FOR IMMEDIATE RELEASE
November 9, 2022
CONTACT: liz suk, Executive Director, Oakland Rising Action | [email protected]
Oakland Rising Action (ORA), a community-led political organization focused on supporting candidates and issues that drive a progressive agenda for working-class residents, immigrants and communities of color living in the flatlands, helped turnout voters for yesterday’s midterm election. As the political home of Oakland’s progressive voice, they have built a base of voter supporters who they mobilize at election time and throughout the year. Their voter guide reached nearly 60,000 Oakland households by mail, and received an additional 6,577 views online. Their team of eight outreach workers plus volunteers who filled 161 additional shifts held conversations with 5,700 infrequent and new Oakland voters. Their efforts helped turnout these voters to the polls around three key ballot measures: Measure W, T and V. With a lower turnout than in the record-breaking 2020 General Election, building political power with these too-often-ignored voters proved to be key to securing victory for these measures as well as others.
Resoundingly passing Measure W, Oakland Fair Elections Act, voters signaled a desire for a more participatory, responsive, and accountable local democracy. With anti-democratic forces on the march around the nation, Oakland is pushing back.
“For too long, our elections have been funded by wealthy special interests and out of state donors. In recent years, over half of money raised by city council and school board candidates was from people who don’t even live in Oakland. Measure W will empower Oaklanders to have a bigger influence, and ensure candidates are listening to voters rather than special interests.” – liz suk, Oakland Rising Action
Measure T, Invest in Our Oakland, passed with ease as over 2/3rds of voters showed they are more than ready for corporations to pay their fair share of taxes. Ushering in a progressive business tax structure, with this victory Oakland’s small businesses – which are majority BIPOC-owned – will see a decrease in their gross receipts tax while corporations will pay an amount that is more in proportion to their profits. And all of Oakland wins as Measure T is expected to generate nearly $21 million annually for the general fund which will go towards essential city services including high quality jobs, education, housing, public safety, first responders, street paving and bike lanes.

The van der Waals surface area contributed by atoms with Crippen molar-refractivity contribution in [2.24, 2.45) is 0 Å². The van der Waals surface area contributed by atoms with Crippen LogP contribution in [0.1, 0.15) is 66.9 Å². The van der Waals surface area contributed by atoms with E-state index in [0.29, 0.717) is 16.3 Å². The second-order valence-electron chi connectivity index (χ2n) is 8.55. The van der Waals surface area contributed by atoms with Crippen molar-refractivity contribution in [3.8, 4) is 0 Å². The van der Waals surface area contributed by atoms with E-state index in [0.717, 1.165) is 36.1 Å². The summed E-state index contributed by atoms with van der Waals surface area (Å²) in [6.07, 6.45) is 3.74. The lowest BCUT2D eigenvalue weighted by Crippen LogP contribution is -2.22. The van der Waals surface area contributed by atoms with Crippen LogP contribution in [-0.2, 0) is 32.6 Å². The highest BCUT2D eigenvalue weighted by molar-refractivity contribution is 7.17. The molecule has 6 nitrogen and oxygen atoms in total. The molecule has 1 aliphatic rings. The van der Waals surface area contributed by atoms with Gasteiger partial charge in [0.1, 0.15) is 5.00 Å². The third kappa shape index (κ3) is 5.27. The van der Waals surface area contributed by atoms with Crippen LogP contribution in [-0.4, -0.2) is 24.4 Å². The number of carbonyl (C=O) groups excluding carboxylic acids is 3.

With housing noted as a top issue with Oakland voters, passing Measure V, the extension of just cause eviction protections, along with Measures Q and U show their support for stronger actions to address housing insecurity for the city’s tenants who make up over 60% of the population. And support for leaders who centered housing access in their platforms like Nikki Fortunato Bas, who won reelection to her District 2 city council seat, and newly elected councilmembers Kevin Jenkins and Janani Ramachandran, shows that voters want leaders in office who are committed to taking action around housing access and stability.
We celebrate the pending victory of Jennifer Brouhard to serve on the school board for District 2, and Valarie Bachelor for District 6 who promise to build on their work to prioritize all Oakland students so that they are supported to thrive and achieve their dreams, not just those living in the hills. Voters showed their rejection of charter-backed school board candidates who want to privatize Oakland’s public education.
Many races are still too close to call, including the mayoral, District Attorney, and Board of Supervisors D3 races as large numbers of mailed-in ballots remain to be counted, and expect final results on races in a week or more.
We’re just getting started. Our multiracial, multilingual and intersectional committee demonstrates that there is a movement ready to continue working for an Oakland and Alameda County where all of us from the flatlands to the hills, have access to affordable housing, economic opportunity, healthcare, education, clean air, and clean water. Elections are only one part of our strategy. No matter the outcomes, we will continue to keep flexing power at the doors, showing up in the streets, advocating for policies and budgets that put people first, and developing the next generation of leaders in our neighborhoods.
Oakland Rising Action (ORA) engages in voter education and GOTV operations that encourage working-class residents, immigrants, and communities of color to think critically about voting for or against issues, policies and candidates based on the shared dreams of health, happiness, safety, and opportunity for all. Leading up to the election, ORA’s paid team of outreach workers along with volunteers held conversations with thousands of immigrant, working-class, and BIPOC voters in Oakland’s flatlands. ORA also shares their endorsements with the community through a printed and online voter guide. Its mailed voter guides reach about 60,000 households, with a focus on low-propensity, BIPOC voters.
For more information about these races and ORA-endorsed candidates, please visit www.oaklandrisingaction.org/2022VoterGuide/